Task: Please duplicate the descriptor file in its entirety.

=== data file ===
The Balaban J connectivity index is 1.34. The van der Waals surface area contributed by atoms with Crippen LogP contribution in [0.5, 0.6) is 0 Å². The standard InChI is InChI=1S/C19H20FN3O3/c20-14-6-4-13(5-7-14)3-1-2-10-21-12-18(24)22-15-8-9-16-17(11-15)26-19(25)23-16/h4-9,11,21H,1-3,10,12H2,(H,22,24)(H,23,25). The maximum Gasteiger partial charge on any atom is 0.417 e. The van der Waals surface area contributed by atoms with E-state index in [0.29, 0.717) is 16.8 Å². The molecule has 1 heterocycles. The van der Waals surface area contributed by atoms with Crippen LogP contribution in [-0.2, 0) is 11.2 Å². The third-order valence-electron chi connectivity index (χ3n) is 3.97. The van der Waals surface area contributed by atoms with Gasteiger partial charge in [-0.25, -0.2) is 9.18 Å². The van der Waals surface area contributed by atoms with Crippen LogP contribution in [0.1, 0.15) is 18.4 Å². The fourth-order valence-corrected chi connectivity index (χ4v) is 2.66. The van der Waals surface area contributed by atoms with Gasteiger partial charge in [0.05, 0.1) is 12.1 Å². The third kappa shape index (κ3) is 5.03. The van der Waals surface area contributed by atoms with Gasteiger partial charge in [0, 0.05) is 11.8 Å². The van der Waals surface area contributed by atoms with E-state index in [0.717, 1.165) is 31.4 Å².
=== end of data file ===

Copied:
The Balaban J connectivity index is 1.34. The van der Waals surface area contributed by atoms with Crippen LogP contribution in [0.5, 0.6) is 0 Å². The standard InChI is InChI=1S/C19H20FN3O3/c20-14-6-4-13(5-7-14)3-1-2-10-21-12-18(24)22-15-8-9-16-17(11-15)26-19(25)23-16/h4-9,11,21H,1-3,10,12H2,(H,22,24)(H,23,25). The maximum Gasteiger partial charge on any atom is 0.417 e. The van der Waals surface area contributed by atoms with E-state index in [0.29, 0.717) is 16.8 Å². The molecule has 1 heterocycles. The van der Waals surface area contributed by atoms with Crippen LogP contribution in [-0.2, 0) is 11.2 Å². The third-order valence-electron chi connectivity index (χ3n) is 3.97. The van der Waals surface area contributed by atoms with Gasteiger partial charge in [-0.25, -0.2) is 9.18 Å². The van der Waals surface area contributed by atoms with Crippen LogP contribution in [0.1, 0.15) is 18.4 Å². The fourth-order valence-corrected chi connectivity index (χ4v) is 2.66. The van der Waals surface area contributed by atoms with Gasteiger partial charge in [0.05, 0.1) is 12.1 Å². The third kappa shape index (κ3) is 5.03. The van der Waals surface area contributed by atoms with Gasteiger partial charge in [0, 0.05) is 11.8 Å². The van der Waals surface area contributed by atoms with E-state index in [0.717, 1.165) is 31.4 Å².